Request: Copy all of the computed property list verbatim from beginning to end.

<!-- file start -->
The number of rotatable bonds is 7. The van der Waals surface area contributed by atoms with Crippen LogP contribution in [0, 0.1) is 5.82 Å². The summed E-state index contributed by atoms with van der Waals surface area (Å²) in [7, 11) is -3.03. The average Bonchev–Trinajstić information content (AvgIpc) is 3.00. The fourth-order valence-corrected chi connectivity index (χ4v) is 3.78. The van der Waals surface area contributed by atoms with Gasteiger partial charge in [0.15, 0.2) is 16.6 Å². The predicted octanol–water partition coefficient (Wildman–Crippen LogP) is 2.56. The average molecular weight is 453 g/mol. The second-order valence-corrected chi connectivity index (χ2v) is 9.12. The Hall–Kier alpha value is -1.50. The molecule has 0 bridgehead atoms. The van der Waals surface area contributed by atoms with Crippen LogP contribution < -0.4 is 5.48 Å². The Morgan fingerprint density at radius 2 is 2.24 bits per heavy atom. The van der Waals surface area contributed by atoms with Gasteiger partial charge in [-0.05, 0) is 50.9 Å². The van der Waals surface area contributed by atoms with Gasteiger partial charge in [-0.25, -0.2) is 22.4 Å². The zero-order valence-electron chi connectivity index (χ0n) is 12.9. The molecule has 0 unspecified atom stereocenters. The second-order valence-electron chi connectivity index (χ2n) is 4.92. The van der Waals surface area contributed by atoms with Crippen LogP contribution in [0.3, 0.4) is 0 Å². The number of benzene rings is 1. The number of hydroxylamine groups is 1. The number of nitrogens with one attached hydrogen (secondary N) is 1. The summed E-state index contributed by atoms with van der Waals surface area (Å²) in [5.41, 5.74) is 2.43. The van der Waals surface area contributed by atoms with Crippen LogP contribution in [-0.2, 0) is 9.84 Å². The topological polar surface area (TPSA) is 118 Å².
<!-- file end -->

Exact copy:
The number of rotatable bonds is 7. The van der Waals surface area contributed by atoms with Crippen LogP contribution in [0, 0.1) is 5.82 Å². The summed E-state index contributed by atoms with van der Waals surface area (Å²) in [7, 11) is -3.03. The average Bonchev–Trinajstić information content (AvgIpc) is 3.00. The fourth-order valence-corrected chi connectivity index (χ4v) is 3.78. The van der Waals surface area contributed by atoms with Gasteiger partial charge in [0.15, 0.2) is 16.6 Å². The predicted octanol–water partition coefficient (Wildman–Crippen LogP) is 2.56. The average molecular weight is 453 g/mol. The second-order valence-corrected chi connectivity index (χ2v) is 9.12. The Hall–Kier alpha value is -1.50. The molecule has 0 bridgehead atoms. The van der Waals surface area contributed by atoms with Crippen LogP contribution < -0.4 is 5.48 Å². The Morgan fingerprint density at radius 2 is 2.24 bits per heavy atom. The van der Waals surface area contributed by atoms with Gasteiger partial charge in [-0.05, 0) is 50.9 Å². The van der Waals surface area contributed by atoms with Gasteiger partial charge in [-0.25, -0.2) is 22.4 Å². The zero-order valence-electron chi connectivity index (χ0n) is 12.9. The molecule has 0 unspecified atom stereocenters. The second-order valence-electron chi connectivity index (χ2n) is 4.92. The van der Waals surface area contributed by atoms with Crippen LogP contribution in [0.3, 0.4) is 0 Å². The number of benzene rings is 1. The number of hydroxylamine groups is 1. The number of nitrogens with one attached hydrogen (secondary N) is 1. The summed E-state index contributed by atoms with van der Waals surface area (Å²) in [5.41, 5.74) is 2.43. The van der Waals surface area contributed by atoms with Crippen LogP contribution in [-0.2, 0) is 9.84 Å². The topological polar surface area (TPSA) is 118 Å².